Tag Archives: COVID-19 vaccine

Jabbed!

I got jabbed yesterday. I joined the fastest growing club in the country Wednesday. I got my COVID-19 shot. As regular readers know, I turned 81 last month, so I am eligible. For the record, I was injected with the Pfizer-BioNTech COVID-19 Vaccine which has been granted Emergency Use Authorization by the U.S. Food and Drug Administration. The Illinois Department of Health reports that so far some 1,000,000 people have received the first shot.

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The hospital lies around a mile and a quarter from my apartment, so I walked it. Like much of the country, my home town of Chicago is under siege from Old Man Winter. The temp was barely into double digits on the Fahrenheit scale for my walk. Sadly, I have still not mastered wearing a mask with my glasses on and not getting them fogged up. By the time I got to the hospital, I carried my glasses in my hand and I was walking in a semi fog.

Northwestern Memorial Hospital is a huge complex of buildings and by the time I had navigated my way to the ‘correct’ section, I had added at least a quarter mile to my frigid hike.

On the positive side, the hospital was fully up for the occasion. I followed a string of other seniors up two flights. There were volunteers about every 20 feet or so to point us to exactly where we needed to be.

We arrived at a room about the size of a basketball court with dozens of tables placed about 10 feet apart with a health care worker seated at each one.

Over the course of about 10 minutes, my guy gave me the usual questions about any symptoms, etc., then proceeded to read through the various considerations with getting an Emergency Authorized vaccine.

As I had experienced severe side effects from my second shingles shot several months ago, I asked him if he had any stories to share with me about this shot. He said that he had experienced some soreness at the site and fatigue from his first shot and a little fever after the second one, but nothing dramatic.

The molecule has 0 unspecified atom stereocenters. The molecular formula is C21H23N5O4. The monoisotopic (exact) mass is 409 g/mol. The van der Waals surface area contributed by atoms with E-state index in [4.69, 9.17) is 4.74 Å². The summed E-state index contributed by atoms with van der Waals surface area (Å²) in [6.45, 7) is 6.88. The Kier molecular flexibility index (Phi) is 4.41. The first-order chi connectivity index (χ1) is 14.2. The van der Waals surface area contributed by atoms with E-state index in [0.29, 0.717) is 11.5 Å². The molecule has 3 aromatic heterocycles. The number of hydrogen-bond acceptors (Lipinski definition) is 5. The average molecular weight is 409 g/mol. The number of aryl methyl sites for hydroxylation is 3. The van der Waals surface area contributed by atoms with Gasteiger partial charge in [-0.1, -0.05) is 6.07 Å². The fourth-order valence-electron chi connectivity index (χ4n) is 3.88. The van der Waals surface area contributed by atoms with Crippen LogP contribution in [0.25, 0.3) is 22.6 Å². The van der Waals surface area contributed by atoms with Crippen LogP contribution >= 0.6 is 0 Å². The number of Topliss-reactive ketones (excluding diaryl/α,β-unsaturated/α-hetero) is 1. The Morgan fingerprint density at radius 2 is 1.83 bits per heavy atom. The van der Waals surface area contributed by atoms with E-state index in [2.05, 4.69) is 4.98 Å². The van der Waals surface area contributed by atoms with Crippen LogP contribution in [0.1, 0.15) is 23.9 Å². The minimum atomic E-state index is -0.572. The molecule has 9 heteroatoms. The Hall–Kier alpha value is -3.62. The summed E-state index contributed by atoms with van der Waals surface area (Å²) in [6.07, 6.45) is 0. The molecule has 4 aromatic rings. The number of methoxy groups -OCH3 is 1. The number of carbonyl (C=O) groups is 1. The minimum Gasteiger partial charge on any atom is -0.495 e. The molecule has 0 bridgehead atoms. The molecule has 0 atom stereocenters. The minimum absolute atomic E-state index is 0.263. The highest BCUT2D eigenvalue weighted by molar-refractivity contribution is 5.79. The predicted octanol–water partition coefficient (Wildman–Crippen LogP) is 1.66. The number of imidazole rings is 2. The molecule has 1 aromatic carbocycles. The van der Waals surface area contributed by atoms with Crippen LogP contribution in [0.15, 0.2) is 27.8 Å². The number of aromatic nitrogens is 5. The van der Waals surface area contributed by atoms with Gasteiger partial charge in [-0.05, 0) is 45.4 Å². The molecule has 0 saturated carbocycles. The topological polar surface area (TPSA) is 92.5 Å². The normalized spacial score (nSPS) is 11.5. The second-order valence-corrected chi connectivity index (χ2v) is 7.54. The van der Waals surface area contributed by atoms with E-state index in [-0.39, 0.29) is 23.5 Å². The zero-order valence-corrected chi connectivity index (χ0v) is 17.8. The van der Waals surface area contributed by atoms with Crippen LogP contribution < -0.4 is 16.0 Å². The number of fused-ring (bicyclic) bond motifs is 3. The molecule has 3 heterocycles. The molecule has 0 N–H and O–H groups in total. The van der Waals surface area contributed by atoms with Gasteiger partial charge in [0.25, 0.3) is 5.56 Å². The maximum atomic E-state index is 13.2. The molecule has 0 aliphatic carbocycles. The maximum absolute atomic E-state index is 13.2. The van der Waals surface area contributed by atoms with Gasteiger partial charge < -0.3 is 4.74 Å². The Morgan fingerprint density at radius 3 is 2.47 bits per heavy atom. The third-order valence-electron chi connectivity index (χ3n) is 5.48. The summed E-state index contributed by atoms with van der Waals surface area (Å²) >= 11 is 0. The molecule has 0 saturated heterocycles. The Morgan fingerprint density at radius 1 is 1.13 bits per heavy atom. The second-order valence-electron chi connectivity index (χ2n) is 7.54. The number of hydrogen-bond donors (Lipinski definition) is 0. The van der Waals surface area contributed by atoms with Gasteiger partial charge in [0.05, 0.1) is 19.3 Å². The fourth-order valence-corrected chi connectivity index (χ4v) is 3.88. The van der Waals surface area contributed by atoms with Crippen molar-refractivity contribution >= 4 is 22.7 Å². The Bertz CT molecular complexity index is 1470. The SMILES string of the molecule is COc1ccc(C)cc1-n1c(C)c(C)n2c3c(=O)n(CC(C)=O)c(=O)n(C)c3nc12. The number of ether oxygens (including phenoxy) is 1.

I agreed that I was aware of the risks and was willing to get my shot. It was over in a second and maybe even quicker than my flu shot back in October.

Afterwards, I was directed to an area one floor down where I and everyone else who had a shot in the last quarter hour would ‘set a spell.’ This was to confirm that there were no immediate bad results from the shot.

I am writing this some five hours after the fact. Still no irksome side effects to speak of. Not even soreness in my shoulder.

As you know from my previous postings here, I am a big believer in getting inoculated. Will receive my second shot on March third and will update you then on my situation. In the meantime, I hope you will seriously consider getting one, too.

Tony

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Seven in 10 Americans willing to get COVID-19 vaccine – Survey

Almost seven in 10 Americans would be interested in receiving a COVID-19 vaccine when one becomes available, according to a new study. But researchers say there are concerning gaps in interest, particularly among Black Americans, who suffer disproportionately from the virus.

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Researchers from The Ohio State University surveyed more than 2,000 Americans in May, asking them about their willingness to be vaccinated and 11 factors that could influence that decision. They found that 1,374 out of 2006 people in the survey, 69%, said they would “definitely” or “probably” get a vaccine. The survey found that 17% were “not sure” and 14% were “probably or “definitely” not willing.

The study, one of the first estimates of COVID-19 vaccine acceptance in the U.S., appears online in the journal Vaccine.

Lead researcher Paul Reiter, an associate professor of health behavior and health promotion, said he suspected there would be higher-than-normal interest in this vaccine, considering the nature of the pandemic and the severity of illness many people have experienced.

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